Not sure how this recipe was invented, I know it is from Tainan, Taiwan. I believed this was invented by some street food vendor, the original recipe used chicken liver as filling now anything goes. This recipe is really a take on Western taste than Chinese. I reckon this probably comes from a huge Taiwanese immigrant population in USA and bringing back chowder filled bread recipe and adopted from it.

For the filling anything you like, prawns, crab meat, chicken, chicken liver and vegetables like carrot, peas, onion, sweet pepper, sweet corn, button mushrooms a white sauce. I am sure any creamy chowder is good for this.

** For vegetarian version just use any vegetables or even add tofu pieces if you like.

I am not one favour east meets west recipes much. The Taiwanese has triumphed with this recipe. It really is delicious. I am sure this will be a great hit for Halloween, especially if the bread is cut into real coffin shape.

Here is what I do, recipe for one. Enough for one full meal.


1 block of stale bread, white or wholemeal, homemade or bought, cut into square, rectangular or any shape you like. I preferred a very thick slice about 7 - 8 cm thick which can hold more filling.

enough oil for shallow or deep frying or a little melted butter for brushing the bread if baking. I like the baking method better.


1 tbsp plain flour
1 tbsp of butter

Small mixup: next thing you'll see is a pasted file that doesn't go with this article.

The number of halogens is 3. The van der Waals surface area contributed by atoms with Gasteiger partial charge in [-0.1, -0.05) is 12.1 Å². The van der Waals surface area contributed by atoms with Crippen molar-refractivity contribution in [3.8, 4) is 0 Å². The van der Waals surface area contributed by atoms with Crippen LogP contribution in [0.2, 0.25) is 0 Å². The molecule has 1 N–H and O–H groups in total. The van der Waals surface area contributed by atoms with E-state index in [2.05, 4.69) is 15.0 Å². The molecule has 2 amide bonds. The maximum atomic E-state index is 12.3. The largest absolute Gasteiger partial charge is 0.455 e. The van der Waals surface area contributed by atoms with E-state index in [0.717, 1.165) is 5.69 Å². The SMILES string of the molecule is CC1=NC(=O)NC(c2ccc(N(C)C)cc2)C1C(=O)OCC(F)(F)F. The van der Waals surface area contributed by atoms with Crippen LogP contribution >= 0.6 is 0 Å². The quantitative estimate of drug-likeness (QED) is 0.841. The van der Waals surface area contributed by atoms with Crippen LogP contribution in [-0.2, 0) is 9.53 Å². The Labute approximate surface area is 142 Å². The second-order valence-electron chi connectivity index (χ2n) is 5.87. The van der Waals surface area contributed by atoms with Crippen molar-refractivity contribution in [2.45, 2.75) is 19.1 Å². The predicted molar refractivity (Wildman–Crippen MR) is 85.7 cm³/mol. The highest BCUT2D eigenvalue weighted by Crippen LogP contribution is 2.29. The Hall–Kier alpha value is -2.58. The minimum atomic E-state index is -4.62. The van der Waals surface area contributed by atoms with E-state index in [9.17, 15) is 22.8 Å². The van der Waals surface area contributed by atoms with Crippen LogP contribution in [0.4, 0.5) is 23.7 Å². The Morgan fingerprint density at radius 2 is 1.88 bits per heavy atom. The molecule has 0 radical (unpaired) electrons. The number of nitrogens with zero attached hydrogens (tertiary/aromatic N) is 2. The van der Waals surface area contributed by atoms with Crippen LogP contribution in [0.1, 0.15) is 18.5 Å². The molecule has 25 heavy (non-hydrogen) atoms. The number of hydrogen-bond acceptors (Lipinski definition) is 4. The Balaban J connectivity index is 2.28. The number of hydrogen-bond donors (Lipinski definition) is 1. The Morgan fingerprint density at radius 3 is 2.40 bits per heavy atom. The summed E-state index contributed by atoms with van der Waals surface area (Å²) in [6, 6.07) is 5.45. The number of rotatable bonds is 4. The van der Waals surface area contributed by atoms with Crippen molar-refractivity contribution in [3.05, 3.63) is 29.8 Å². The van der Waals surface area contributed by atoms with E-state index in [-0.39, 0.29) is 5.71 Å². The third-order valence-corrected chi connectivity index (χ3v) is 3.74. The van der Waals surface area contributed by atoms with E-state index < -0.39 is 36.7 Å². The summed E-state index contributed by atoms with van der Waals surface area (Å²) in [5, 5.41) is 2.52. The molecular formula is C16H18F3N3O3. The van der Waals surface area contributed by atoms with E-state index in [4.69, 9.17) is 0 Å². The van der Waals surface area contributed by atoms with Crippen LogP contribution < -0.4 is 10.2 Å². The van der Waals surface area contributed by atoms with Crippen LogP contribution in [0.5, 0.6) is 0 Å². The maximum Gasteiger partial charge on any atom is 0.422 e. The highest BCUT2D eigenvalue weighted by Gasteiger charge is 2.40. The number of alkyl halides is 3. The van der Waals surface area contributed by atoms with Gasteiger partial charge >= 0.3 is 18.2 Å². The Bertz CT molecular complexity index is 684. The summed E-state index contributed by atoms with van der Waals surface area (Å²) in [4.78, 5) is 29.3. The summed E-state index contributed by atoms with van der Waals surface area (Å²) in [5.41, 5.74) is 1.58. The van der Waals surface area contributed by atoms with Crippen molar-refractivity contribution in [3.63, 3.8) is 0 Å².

about 1/2 cup milk

1/3 cup of peeled prawns (raw or cooked)
2 - 3 crab sticks cut into chunks or 1/4 cup real crab meat
1/4 cup chopped onion
1/4 cup peas
1/3 cup of diced pepper (red, yellow or orange or mixed)
a little cooking oil
dash of white wine or light sherry or Chinese colourless rice wine (optional)
pinch of salt
pinch of pepper
a little bit more milk if required

few coriander leaves for garnish

  1. Make the bechamel sauce. First cook the flour and butter together for about 1 minute then heat off add milk a little at a time and whisking till no lumps. Heat the sauce till thicken. Set aside.
  2. Heat a little oil then fry the onion then add remaining vegetables till soften and heated through. Remove then stir fry the prawns till they turned milky white, add crab stick or crab meat, vegetables, wine and white sauce. If the sauce is too thick add a touch more milk. Season with pinch of salt and pepper. Keep warm
  3. The bread is normally deep fried or shallow fried till golden. I changed this by brushing the bread with melted butter and bake at around 200 deg C for about 15 minutes, turning the bread once or twice till all sides are golden brown.